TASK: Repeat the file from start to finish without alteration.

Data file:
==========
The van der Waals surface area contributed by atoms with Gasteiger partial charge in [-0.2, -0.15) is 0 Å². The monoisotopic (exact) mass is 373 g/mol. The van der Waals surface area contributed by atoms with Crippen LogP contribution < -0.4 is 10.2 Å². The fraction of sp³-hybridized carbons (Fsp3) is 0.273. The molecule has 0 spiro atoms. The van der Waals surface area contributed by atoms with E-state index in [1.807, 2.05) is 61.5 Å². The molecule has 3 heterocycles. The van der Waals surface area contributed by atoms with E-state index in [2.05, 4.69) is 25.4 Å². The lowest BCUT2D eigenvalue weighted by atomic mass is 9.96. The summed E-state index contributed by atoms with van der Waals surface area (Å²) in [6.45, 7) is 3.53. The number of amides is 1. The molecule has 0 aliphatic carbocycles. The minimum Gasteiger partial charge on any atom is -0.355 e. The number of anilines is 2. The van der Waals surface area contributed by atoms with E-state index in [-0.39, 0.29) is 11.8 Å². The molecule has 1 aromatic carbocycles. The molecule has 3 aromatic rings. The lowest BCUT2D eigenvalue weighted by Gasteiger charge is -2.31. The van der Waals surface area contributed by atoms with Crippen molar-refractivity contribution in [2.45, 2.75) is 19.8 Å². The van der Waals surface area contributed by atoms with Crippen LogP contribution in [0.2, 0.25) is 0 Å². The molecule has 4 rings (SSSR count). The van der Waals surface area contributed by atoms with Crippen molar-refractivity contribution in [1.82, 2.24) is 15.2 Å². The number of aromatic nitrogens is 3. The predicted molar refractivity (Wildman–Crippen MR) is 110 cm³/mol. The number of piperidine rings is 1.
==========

The van der Waals surface area contributed by atoms with Gasteiger partial charge in [-0.2, -0.15) is 0 Å². The monoisotopic (exact) mass is 373 g/mol. The van der Waals surface area contributed by atoms with Crippen LogP contribution < -0.4 is 10.2 Å². The fraction of sp³-hybridized carbons (Fsp3) is 0.273. The molecule has 0 spiro atoms. The van der Waals surface area contributed by atoms with E-state index in [1.807, 2.05) is 61.5 Å². The molecule has 3 heterocycles. The van der Waals surface area contributed by atoms with E-state index in [2.05, 4.69) is 25.4 Å². The lowest BCUT2D eigenvalue weighted by atomic mass is 9.96. The summed E-state index contributed by atoms with van der Waals surface area (Å²) in [6.45, 7) is 3.53. The number of amides is 1. The molecule has 0 aliphatic carbocycles. The minimum Gasteiger partial charge on any atom is -0.355 e. The number of anilines is 2. The van der Waals surface area contributed by atoms with E-state index in [-0.39, 0.29) is 11.8 Å². The molecule has 1 aromatic carbocycles. The molecule has 3 aromatic rings. The lowest BCUT2D eigenvalue weighted by Gasteiger charge is -2.31. The van der Waals surface area contributed by atoms with Crippen molar-refractivity contribution in [2.45, 2.75) is 19.8 Å². The van der Waals surface area contributed by atoms with Crippen LogP contribution in [0.2, 0.25) is 0 Å². The molecule has 4 rings (SSSR count). The van der Waals surface area contributed by atoms with Crippen molar-refractivity contribution in [1.82, 2.24) is 15.2 Å². The number of aromatic nitrogens is 3. The predicted molar refractivity (Wildman–Crippen MR) is 110 cm³/mol. The number of piperidine rings is 1.